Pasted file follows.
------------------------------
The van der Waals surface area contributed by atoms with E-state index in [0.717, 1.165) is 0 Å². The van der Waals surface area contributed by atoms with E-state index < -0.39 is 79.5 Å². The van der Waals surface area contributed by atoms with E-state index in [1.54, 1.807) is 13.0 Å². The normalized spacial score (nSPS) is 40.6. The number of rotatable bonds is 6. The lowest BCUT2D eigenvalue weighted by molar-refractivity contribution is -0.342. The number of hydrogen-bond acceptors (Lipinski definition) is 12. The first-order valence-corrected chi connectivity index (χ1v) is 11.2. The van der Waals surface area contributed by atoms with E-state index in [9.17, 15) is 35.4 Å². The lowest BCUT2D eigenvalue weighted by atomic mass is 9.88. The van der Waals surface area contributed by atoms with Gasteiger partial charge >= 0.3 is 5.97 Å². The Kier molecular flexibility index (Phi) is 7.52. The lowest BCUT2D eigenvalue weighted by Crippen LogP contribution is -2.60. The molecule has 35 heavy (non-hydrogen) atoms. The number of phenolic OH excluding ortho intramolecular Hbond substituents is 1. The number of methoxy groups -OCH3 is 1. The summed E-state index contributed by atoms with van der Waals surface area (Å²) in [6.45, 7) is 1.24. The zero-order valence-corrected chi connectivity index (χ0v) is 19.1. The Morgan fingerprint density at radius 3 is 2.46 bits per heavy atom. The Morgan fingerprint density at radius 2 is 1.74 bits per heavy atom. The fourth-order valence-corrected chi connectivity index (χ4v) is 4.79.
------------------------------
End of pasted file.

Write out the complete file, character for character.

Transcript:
The van der Waals surface area contributed by atoms with E-state index in [0.717, 1.165) is 0 Å². The van der Waals surface area contributed by atoms with E-state index < -0.39 is 79.5 Å². The van der Waals surface area contributed by atoms with E-state index in [1.54, 1.807) is 13.0 Å². The normalized spacial score (nSPS) is 40.6. The number of rotatable bonds is 6. The lowest BCUT2D eigenvalue weighted by molar-refractivity contribution is -0.342. The number of hydrogen-bond acceptors (Lipinski definition) is 12. The first-order valence-corrected chi connectivity index (χ1v) is 11.2. The van der Waals surface area contributed by atoms with E-state index in [9.17, 15) is 35.4 Å². The lowest BCUT2D eigenvalue weighted by atomic mass is 9.88. The van der Waals surface area contributed by atoms with Gasteiger partial charge >= 0.3 is 5.97 Å². The Kier molecular flexibility index (Phi) is 7.52. The lowest BCUT2D eigenvalue weighted by Crippen LogP contribution is -2.60. The molecule has 35 heavy (non-hydrogen) atoms. The number of phenolic OH excluding ortho intramolecular Hbond substituents is 1. The number of methoxy groups -OCH3 is 1. The summed E-state index contributed by atoms with van der Waals surface area (Å²) in [6.45, 7) is 1.24. The zero-order valence-corrected chi connectivity index (χ0v) is 19.1. The Morgan fingerprint density at radius 3 is 2.46 bits per heavy atom. The Morgan fingerprint density at radius 2 is 1.74 bits per heavy atom. The fourth-order valence-corrected chi connectivity index (χ4v) is 4.79.